Figure 1: ECG depicting wide QRS complex due to "Delta waves" seen in Wolff-Parkinson-White syndrome

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On pre-anaesthetic evaluation, patient was comfortable, pulse rate of 88/min, BP 110/80 mm of Hg, weight 52 kg and systemic examination was normal. Patient was accepted under ASA class 2. She was pre-medicated with oral Alprazolam 0.5 mg, Ondensetron 4 mg and Ranitidine 150 mg on previous night and early morning on the day of surgery.

Anaesthesia technique

The patient was counseled and consent obtained. Nil per oral was confirmed. The case was planned to be performed under graded epidural anaesthesia.

Eutectic mixture of local anaesthetic was applied, intravenous access secured with 18-G canula and preloading was done with Ringer lactate 500 ml at the rate of 8 ml/min. The anti-arrhythmic drugs like inj. Adenosine, inj. Esmolol, inj. Lignocaine 2% and defibrillator were kept ready. Perioperative monitoring included Pulse oximeter (SpO 2 ), ECG (lead II) and noninvasive blood pressure (NIBP). ECG was showing short PR interval, delta wave and widened QRS complex with the heart rate of 100/min and BP of 110/80 mm of Hg. Epidural space was located in L 3 -L 4 intervertebral space, by loss of resistance to air. An 18-G epidural catheter was passed and fixed at 8 cms mark. After negative aspiration for blood and cerebrospinal fluid (CSF), test dose of 3 cc of inj. Lignocaine, was given. Adrenaline was avoided with test dose as it may precipitate tachycardia. The graded epidural anaesthesia was given with 7 cc of inj. Lignocaine 2% and 7 cc of inj. Bupivacaine 0.5%, administered in divided doses, over a period of 20 minutes, to achieve sensory blockade up to T6. Oxygen supplemented through Hudson's mask at 3 L/min and sedation given with intravenous Midazolam 2 mg. Intraoperatively, all vitals were maintained, and top up dose of inj. Bupivacaine 0.5% 5 cc was administered, as surgery lasted for two and a half hours. Postoperatively, patient was monitored for 24 hrs in cardiac care unit. Postoperative analgesia was achieved with epidural inj. Fentanyl 50 microgram 6 hourly, for next 48 hours and inj. Tramadol 100 mg IV s.o.s. (given twice in 48 hrs). Post-operative period remained uneventful.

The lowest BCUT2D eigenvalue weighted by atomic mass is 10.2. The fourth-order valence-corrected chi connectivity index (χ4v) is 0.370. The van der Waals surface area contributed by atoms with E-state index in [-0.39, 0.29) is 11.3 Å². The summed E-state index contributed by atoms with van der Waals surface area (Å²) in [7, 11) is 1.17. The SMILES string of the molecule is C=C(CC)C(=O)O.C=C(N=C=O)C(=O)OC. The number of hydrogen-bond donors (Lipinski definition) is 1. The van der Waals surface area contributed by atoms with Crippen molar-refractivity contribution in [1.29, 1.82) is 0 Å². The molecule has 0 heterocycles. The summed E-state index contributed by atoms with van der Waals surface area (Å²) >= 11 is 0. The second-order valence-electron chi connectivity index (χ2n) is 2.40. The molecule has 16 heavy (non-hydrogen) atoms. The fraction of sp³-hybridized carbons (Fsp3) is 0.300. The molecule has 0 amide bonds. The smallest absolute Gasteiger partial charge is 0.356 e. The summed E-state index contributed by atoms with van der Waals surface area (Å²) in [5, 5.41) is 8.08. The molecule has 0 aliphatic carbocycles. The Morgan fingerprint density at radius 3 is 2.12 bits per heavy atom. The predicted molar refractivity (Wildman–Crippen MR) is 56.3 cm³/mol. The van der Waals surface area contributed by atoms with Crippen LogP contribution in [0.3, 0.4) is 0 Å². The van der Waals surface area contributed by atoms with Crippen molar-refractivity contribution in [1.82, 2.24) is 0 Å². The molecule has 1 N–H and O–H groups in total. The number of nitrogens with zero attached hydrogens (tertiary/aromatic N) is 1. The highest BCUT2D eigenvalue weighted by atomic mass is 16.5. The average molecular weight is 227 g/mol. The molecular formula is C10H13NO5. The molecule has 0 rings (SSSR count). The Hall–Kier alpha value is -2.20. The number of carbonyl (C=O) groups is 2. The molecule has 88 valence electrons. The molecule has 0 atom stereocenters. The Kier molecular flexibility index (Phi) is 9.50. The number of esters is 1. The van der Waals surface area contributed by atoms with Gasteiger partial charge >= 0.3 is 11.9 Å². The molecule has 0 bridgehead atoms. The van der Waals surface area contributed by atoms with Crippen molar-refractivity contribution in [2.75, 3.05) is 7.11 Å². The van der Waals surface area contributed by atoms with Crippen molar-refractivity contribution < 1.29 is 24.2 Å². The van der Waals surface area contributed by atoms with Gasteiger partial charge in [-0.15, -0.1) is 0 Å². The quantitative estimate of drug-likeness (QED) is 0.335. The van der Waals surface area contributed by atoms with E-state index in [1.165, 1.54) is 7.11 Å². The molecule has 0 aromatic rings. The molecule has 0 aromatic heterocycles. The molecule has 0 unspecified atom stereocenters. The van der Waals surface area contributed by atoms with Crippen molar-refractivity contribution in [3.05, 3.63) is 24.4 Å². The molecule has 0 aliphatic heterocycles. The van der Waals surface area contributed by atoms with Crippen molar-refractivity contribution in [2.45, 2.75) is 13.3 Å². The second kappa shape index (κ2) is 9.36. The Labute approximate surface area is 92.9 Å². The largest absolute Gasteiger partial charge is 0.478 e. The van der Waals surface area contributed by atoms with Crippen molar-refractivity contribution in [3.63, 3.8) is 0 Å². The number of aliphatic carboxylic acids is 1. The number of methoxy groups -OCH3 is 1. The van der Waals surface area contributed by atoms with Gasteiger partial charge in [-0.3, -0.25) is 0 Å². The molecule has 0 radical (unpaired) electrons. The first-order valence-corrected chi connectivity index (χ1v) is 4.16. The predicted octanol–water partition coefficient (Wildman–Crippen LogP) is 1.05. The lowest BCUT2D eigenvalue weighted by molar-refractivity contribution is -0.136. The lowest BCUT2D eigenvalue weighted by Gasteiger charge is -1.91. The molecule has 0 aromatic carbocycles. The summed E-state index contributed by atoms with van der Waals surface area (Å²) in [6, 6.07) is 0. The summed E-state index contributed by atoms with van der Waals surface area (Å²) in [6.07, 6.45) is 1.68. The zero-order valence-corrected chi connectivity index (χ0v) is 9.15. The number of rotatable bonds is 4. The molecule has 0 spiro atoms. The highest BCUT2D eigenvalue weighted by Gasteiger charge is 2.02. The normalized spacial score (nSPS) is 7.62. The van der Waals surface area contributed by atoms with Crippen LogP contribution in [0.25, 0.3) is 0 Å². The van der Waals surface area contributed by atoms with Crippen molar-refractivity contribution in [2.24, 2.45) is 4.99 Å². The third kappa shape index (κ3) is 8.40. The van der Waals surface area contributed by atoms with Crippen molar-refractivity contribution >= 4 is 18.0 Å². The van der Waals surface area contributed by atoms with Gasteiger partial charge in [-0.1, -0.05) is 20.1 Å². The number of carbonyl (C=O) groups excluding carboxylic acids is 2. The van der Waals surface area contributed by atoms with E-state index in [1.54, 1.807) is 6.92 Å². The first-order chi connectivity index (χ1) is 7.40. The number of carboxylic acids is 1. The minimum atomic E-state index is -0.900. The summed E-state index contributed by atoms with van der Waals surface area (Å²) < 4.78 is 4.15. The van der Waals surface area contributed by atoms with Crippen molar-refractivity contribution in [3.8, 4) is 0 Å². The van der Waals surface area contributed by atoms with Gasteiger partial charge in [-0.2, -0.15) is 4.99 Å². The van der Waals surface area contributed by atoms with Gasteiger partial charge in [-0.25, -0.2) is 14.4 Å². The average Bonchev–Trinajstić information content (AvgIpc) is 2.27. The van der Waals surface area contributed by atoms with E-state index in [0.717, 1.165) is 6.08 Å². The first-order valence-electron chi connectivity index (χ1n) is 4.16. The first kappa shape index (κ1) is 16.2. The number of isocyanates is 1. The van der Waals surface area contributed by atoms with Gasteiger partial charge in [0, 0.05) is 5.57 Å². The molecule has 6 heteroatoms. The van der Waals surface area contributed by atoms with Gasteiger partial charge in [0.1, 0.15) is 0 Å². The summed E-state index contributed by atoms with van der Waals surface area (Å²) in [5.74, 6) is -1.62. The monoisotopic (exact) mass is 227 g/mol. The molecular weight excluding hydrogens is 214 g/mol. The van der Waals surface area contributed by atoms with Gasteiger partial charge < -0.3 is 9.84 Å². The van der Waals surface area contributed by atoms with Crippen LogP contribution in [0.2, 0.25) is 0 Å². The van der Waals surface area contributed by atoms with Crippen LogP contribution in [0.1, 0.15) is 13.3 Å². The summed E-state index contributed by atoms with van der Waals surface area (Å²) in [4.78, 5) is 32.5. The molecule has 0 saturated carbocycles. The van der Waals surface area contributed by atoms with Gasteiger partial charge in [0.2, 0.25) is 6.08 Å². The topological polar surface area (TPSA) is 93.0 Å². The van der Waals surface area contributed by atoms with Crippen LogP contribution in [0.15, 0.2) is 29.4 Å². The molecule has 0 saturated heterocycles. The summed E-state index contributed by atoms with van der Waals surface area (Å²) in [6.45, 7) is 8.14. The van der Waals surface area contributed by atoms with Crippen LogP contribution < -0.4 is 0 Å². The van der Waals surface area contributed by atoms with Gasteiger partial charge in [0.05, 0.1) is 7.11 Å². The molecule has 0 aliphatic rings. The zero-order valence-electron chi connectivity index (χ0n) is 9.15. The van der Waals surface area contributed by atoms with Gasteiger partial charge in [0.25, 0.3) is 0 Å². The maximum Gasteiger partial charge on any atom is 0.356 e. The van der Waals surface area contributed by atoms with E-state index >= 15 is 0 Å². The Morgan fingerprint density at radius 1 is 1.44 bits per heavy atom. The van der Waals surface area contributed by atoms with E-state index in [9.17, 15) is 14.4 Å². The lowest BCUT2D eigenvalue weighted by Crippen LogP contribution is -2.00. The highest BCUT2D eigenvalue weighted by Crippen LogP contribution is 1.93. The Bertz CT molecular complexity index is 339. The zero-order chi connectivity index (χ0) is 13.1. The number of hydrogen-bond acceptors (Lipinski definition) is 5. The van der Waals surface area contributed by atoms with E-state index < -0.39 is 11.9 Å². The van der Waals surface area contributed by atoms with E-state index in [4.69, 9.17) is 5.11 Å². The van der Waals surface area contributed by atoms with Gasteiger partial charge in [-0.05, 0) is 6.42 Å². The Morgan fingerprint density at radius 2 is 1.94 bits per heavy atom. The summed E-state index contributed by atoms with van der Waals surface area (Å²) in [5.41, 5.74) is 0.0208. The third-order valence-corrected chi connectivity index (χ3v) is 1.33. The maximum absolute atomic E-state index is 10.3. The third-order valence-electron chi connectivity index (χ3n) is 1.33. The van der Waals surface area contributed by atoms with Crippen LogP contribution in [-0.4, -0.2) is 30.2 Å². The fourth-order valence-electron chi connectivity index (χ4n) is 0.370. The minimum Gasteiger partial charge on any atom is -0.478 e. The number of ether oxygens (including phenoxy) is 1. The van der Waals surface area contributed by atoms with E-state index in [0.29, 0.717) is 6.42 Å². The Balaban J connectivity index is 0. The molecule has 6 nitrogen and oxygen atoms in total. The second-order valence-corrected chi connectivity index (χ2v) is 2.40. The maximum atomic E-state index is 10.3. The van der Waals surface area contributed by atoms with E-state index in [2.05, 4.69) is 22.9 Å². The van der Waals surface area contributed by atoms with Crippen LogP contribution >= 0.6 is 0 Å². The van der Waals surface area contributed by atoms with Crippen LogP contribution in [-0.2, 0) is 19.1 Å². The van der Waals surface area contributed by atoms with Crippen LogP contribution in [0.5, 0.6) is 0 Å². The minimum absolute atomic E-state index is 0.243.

Discussion Top


Individuals with WPW syndrome have an accessory pathway, which allows electrical conduction between atria and ventricle, at site other than AV node that does not share the rate slowing property of AV node. This may lead to reentrant tachyarrhythmia and sudden cardiac arrest. [2]

The goal during perioperative management of anaesthesia is to avoid any factor that increases sympathetic activity such as pain, anxiety, stress response of intubation, lighter plane of anaesthesia and hypovolemia. [4],[5] The anti-arrhythmic drugs like Digoxin and Verapamil that could enhance anterograde conductions of cardiac impulses through an accessory pathway should be avoided. [4],[5]

Regional anaesthesia is preferred technique over general anaesthesia to avoid polypharmacy, noxious stimuli of laryngoscopy and intubation. [4],[5],[6] Sympathetic blockade in spinal anaesthesia can lead to sudden hypotension and bradycardia. The vasopressors used for treating these complications could be initiators of tachycardia and arrhythmias. [7] The reduced atrial filling after spinal anaesthesia has also been implicated in increasing arrhythmogenecity of the heart. Therefore, preloading not only helps to prevent decreased atrial filling, but also reduces sympathomimetic requirement, which may trigger PSVT. [8] Graded epidural anaesthesia with segmental blockade provides added advantage of haemodynamic stability and post-operative analgesia. [7] As our patient was symptomatic with history of palpitation, we preferred graded epidural anaesthesia. For post-operative analgesia, epidural analgesics are preferred over IV non steroidal anti-inflammatory analgesics. We gave inj. Fentanyl 50 microgram epidurally, as it provides adequate haemodynamic stability. However, low concentrations of Bupivacaine epidural infusion can also be used.